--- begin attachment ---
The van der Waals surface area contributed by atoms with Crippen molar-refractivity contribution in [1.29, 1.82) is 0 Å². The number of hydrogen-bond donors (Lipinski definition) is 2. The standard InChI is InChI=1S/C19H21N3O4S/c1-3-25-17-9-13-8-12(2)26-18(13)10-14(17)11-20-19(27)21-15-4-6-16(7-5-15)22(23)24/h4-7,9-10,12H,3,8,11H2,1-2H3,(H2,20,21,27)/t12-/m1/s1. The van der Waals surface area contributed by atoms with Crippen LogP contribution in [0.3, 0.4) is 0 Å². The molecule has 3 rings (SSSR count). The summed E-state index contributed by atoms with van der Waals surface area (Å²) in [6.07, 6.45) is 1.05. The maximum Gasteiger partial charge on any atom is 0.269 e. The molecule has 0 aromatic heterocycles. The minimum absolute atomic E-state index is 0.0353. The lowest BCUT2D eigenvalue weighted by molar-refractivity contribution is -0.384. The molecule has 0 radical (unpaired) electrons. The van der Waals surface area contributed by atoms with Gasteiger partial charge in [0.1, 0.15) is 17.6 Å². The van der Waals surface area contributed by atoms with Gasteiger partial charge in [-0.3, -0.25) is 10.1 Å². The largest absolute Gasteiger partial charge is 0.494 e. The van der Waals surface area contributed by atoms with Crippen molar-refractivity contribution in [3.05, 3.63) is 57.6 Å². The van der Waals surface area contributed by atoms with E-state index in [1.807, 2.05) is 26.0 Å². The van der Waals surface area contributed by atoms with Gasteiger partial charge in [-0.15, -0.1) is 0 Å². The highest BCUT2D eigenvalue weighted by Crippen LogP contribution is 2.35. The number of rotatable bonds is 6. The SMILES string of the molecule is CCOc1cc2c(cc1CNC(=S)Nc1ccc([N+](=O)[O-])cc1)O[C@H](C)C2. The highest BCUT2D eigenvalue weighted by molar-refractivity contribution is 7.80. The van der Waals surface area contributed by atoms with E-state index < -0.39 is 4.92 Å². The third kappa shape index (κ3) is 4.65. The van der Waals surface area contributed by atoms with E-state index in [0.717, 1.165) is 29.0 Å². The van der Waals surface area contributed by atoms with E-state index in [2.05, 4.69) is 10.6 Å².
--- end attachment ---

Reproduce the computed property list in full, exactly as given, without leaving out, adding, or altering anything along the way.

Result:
The van der Waals surface area contributed by atoms with Crippen molar-refractivity contribution in [1.29, 1.82) is 0 Å². The number of hydrogen-bond donors (Lipinski definition) is 2. The standard InChI is InChI=1S/C19H21N3O4S/c1-3-25-17-9-13-8-12(2)26-18(13)10-14(17)11-20-19(27)21-15-4-6-16(7-5-15)22(23)24/h4-7,9-10,12H,3,8,11H2,1-2H3,(H2,20,21,27)/t12-/m1/s1. The van der Waals surface area contributed by atoms with Crippen LogP contribution in [0.3, 0.4) is 0 Å². The molecule has 3 rings (SSSR count). The summed E-state index contributed by atoms with van der Waals surface area (Å²) in [6.07, 6.45) is 1.05. The maximum Gasteiger partial charge on any atom is 0.269 e. The molecule has 0 aromatic heterocycles. The minimum absolute atomic E-state index is 0.0353. The lowest BCUT2D eigenvalue weighted by molar-refractivity contribution is -0.384. The molecule has 0 radical (unpaired) electrons. The van der Waals surface area contributed by atoms with Gasteiger partial charge in [0.1, 0.15) is 17.6 Å². The van der Waals surface area contributed by atoms with Gasteiger partial charge in [-0.3, -0.25) is 10.1 Å². The largest absolute Gasteiger partial charge is 0.494 e. The van der Waals surface area contributed by atoms with Crippen molar-refractivity contribution in [3.05, 3.63) is 57.6 Å². The van der Waals surface area contributed by atoms with E-state index in [1.807, 2.05) is 26.0 Å². The van der Waals surface area contributed by atoms with Gasteiger partial charge in [-0.15, -0.1) is 0 Å². The highest BCUT2D eigenvalue weighted by Crippen LogP contribution is 2.35. The number of rotatable bonds is 6. The SMILES string of the molecule is CCOc1cc2c(cc1CNC(=S)Nc1ccc([N+](=O)[O-])cc1)O[C@H](C)C2. The highest BCUT2D eigenvalue weighted by molar-refractivity contribution is 7.80. The van der Waals surface area contributed by atoms with E-state index < -0.39 is 4.92 Å². The third kappa shape index (κ3) is 4.65. The van der Waals surface area contributed by atoms with E-state index in [0.717, 1.165) is 29.0 Å². The van der Waals surface area contributed by atoms with E-state index in [2.05, 4.69) is 10.6 Å².